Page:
Abbott scornful of Australian child abuse report
The body behind a report detailing hundreds of cases of child abuse in Australia’s immigration centers was attacked Thursday by Prime Minister Tony Abbott, local media reported.
The Australian Human Rights Commission should be “ashamed of itself,” Abbott said in an interview on 3AW radio in Melbourne.
The commission’s report, published Wednesday, found evidence of 233 recorded assaults and 33 incidents of reported sexual assault involving children held in Australia’s refugee detention centers.
It also reported 207 incidents of self-harm and 436 incidents of threatened self-harm among children.
Calling for the children to be released immediately, the report noted that a third of detained children had developed severe mental illnesses that required psychiatric treatment.
In an attack on the commission, Abbott said: "Where was the Human Rights Commission during the life of the former government when hundreds of people were drowning at sea?
"Frankly this is a blatantly partisan politicized exercise and the Human Rights Commission ought to be ashamed of itself."
The prime minister, who leads the conservative Liberal-National coalition government, was asked if he felt any guilt over conditions facing children detained. "None whatsoever," he replied.
The 315-page human rights report called for a Royal Commission on the detention of children. It said Australia currently holds about 800 children in detention for indefinite periods, including 186 children on Nauru island, an offshore center.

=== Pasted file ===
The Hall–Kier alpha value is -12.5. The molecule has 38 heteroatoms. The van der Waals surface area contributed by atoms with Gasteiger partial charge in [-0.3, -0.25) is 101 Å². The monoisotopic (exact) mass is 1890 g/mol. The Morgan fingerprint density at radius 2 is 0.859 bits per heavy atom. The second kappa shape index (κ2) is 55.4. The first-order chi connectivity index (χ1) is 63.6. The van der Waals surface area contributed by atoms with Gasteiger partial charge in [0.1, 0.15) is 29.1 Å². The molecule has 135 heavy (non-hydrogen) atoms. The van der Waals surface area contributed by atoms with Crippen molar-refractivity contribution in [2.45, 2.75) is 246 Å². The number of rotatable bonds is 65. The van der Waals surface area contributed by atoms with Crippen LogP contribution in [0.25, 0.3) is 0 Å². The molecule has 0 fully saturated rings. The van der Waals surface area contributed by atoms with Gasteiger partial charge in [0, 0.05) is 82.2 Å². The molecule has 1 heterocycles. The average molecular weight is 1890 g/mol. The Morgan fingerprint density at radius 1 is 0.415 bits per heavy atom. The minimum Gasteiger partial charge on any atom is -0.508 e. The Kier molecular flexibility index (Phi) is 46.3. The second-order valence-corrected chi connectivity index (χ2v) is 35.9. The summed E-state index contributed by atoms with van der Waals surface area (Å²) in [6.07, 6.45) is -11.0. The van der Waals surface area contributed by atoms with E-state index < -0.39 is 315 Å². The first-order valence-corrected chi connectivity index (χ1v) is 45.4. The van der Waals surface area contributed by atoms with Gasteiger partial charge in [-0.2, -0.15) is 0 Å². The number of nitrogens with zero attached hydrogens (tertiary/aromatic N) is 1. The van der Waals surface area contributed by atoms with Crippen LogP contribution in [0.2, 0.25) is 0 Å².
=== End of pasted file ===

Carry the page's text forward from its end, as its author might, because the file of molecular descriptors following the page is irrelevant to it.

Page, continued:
In detention centers on Australian soil, children have been held for an average of 14 months, the report stated.
The Immigration Ministry’s latest figures show 211 children held in detention centers, including 119 on Nauru. In his interview Abbott claimed the total number in detention was “under 200.”
The report interviewed 1,129 children and parents in detention from January 2013 to March 2014, when both the coalition and the previous Labor government were in office.
Addressing Australian lawmakers later, Abbott ruled out a Royal Commission and questioned why the inquiry was not launched when the Labor government was in power and there were almost 2,000 children in detention.
"I am going to do the Leader of the opposition this favor - I'm going to do him in this favor - there won't be a royal commission into children in detention, because if there were...it would condemn [Labor]," he said, according to the Sydney Morning Herald.
Abbott said Human Rights Commission President Gillian Triggs should thank Scott Morrison, the former immigration minister, for reducing the number of children in detention.
On Thursday, Triggs said: "Both sides of politics are responsible for breaches of our international obligations. Alternatives to indefinite detention, such as community detention, have not been properly considered by government decision makers and the safety and wellbeing of children has not been a primary consideration."
She added: "This is not a politicized exercise. It is a fair report."
In her foreword to the report, Triggs said the evidence “demonstrates unequivocally that prolonged detention of children leads to serious negative impacts on their mental and emotional health and development.”